A dragon descending
11.04.2008 - 13.04.2008 29 °C
On Saturday morning a week ago I headed east to Hạ Long Bay in a minibus with three women in their early thirties: Antje, Inga, and Jule. I had booked a trip on a tour operated by a Hanoi travel agent.
They are from Frankfurt, and speak good but not perfect English, so it is easier for them to talk in German. So I have learnt some German by the passive smoking method. Listening to their soft Frankfurt accents made me feel really ignorant, forcing them to talk English, so I’d better learn some upon return (I have more chance of actually learning some German than bloody Vietnamese). The best thing I learnt was “ear worm” – a good phrase for that tune in your head that won’t go away. In return I taught them “brown trousers moment”.
Our guide is Tinh. He is 27 and has a degree, of course, in English. He is a good chap, and extremely enthusiastic, and proud of his country.
Hạ Long means descending dragon. The old name for Hanoi, dating from 1010, is Thanh Long, ascending dragon. The islands of the bay were created when the dragon landed, carving out valleys. And why would you want to argue with such a poetic explanation?
Hạ Long city seems a bit of a hole. The port is chaos: tens of junks, hundreds of tourists. But after a minor delay to sort out ticketing errors (the difference amounting to 10,000 dong) the four of us have lunch on a large junk capable of accommodating 16. They are nearly vegetarian, at least while in Vietnam, so I get most of the junk food.
After lunch we set engine, and motor past lumps of limestone, looking like teeth (or, occasionally, cakes) dropped on to a plate of custard. The magnificent scenery is the point of the trip.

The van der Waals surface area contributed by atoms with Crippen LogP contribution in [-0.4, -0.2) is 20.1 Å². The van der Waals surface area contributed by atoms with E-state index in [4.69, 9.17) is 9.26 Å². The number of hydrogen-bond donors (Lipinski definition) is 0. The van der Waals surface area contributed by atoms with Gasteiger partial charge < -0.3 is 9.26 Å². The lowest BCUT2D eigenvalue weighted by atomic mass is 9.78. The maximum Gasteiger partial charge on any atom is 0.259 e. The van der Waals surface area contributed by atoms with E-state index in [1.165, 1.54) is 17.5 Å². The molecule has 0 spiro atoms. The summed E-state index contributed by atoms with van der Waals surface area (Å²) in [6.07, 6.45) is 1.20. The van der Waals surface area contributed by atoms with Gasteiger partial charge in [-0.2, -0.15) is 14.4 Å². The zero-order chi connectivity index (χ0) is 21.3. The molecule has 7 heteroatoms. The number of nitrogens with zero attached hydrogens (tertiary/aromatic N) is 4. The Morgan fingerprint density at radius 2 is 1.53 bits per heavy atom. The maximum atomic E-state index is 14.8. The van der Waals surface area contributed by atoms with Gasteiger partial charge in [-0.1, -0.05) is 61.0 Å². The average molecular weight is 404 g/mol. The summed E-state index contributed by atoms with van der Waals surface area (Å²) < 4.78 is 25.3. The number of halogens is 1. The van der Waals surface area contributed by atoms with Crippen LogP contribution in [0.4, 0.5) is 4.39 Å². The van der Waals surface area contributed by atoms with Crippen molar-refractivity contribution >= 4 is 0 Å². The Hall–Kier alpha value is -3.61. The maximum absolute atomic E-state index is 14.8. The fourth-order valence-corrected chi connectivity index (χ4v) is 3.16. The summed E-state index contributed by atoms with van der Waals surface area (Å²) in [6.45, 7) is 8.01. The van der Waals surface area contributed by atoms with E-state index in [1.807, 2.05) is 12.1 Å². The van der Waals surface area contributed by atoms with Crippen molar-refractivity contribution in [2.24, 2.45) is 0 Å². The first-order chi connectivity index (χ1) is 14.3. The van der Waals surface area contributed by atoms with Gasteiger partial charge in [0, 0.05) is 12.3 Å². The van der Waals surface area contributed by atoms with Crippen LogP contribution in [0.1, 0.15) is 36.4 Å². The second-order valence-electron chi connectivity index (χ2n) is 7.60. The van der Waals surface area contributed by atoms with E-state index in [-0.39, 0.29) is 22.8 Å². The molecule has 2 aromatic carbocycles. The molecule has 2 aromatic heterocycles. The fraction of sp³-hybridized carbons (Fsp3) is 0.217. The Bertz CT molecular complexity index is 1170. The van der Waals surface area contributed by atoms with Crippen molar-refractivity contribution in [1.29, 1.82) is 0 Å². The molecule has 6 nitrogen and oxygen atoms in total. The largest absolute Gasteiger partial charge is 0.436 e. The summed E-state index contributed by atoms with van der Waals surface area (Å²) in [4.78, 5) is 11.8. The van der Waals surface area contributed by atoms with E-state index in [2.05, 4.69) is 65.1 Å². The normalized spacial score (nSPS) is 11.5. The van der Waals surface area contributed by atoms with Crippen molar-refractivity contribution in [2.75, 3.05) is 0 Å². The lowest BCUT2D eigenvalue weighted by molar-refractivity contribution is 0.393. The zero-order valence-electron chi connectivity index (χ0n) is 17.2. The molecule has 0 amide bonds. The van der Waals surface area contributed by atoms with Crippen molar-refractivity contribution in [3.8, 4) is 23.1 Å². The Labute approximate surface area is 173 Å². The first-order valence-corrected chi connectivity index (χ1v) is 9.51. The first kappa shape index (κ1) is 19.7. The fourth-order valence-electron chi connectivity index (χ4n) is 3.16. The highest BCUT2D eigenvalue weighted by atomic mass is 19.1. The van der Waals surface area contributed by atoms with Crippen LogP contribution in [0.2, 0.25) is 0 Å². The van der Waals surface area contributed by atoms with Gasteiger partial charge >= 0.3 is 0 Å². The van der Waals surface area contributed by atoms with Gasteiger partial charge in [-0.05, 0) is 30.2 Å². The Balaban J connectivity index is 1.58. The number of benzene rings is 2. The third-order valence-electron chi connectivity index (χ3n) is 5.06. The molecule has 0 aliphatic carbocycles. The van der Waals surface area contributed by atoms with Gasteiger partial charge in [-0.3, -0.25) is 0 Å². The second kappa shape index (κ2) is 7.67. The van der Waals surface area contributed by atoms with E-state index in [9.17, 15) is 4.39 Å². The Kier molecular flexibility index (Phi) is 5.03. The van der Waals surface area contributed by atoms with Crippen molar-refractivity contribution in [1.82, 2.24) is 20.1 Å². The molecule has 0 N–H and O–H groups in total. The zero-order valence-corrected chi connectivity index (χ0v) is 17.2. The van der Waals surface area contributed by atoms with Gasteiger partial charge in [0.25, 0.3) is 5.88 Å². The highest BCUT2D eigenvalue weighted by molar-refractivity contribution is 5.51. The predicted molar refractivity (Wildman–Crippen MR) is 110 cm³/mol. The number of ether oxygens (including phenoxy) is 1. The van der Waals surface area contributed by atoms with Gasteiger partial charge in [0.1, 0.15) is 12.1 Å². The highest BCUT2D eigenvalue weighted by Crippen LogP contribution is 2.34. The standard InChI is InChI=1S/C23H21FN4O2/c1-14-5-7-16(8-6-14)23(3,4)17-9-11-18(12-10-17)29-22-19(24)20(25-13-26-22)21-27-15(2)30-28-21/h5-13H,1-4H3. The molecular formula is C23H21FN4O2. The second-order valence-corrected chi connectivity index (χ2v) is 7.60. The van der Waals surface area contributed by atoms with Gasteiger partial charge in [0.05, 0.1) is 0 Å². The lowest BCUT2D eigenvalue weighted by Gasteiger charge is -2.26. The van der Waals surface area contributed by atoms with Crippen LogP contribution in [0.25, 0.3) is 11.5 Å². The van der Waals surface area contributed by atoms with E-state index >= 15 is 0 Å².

Like the landscape at Sapa, and at the Perfume Pagoda, and around Ninh Bình, it is karst. The whole country seems to be karst.
As far as I know, karst is a landscape of half-dissoved soluble rock, usually limestone. The surface and fractures are dissolved by mildly acidic rainwater. There are lots of caves, sinkholes, and underground rivers.
The original Karst – with a definite article and a capital letter – is above Trieste. People there speak Slovenian, and in Slovenian, it is Kars. In Italian it is Carso. The Austrians – temporary possessors of that part of the world where Teuton meets Slav and Latin – called it Karst. But the karst in Vietnam is like nothing I have seen in Europe.
The main island, Cát Bà, is surrounded by floating fishing villages. People row between house and fish farm.
We stopped late afternoon for a spot of kayaking – actually canoeing, in pairs. C2, in the code. Although it was quite fun, it was pretty pointless. It would be a good way to paddle around the many caves around Cát Bà (woman island), but we just paddled around a bit. I would have liked to have done it on my own, and for longer.
After canoeing we switched to another boat, the second of four or five during the trip. Each had a special function: the first was our lunch boat, the second the post-kayaking boat. The boat took us to our private island, Cát Ông (man island), staffed by four or five young guys and a young woman, for us four. This ratio is normal in Vietnam, where underemployment is rife and labour cheap.
There is a central pavilion, with sofas and a bar, and half a dozen bamboo beach huts equipped with electricity – perfect. This is mine. At high tide the balcony got wet.
On this holiday I have been drinking cocktails, which I seldom enjoy, simply because the prices are absurdly low. More of the same here.
There are lots of Alsatians around the place. In German they are not named after a former province; they are ‘sheepdogs'. One of the dogs is obsessed with rocks. It thinks of rocks and nothing else; wakes up and thinks of rocks; sleeps and dreams of rocks. And on this rock I will build my life. Every person it meets, you can see it thinking “will this two-leg dog play rocks with me?” And if you do, oh bliss. Canine nirvana.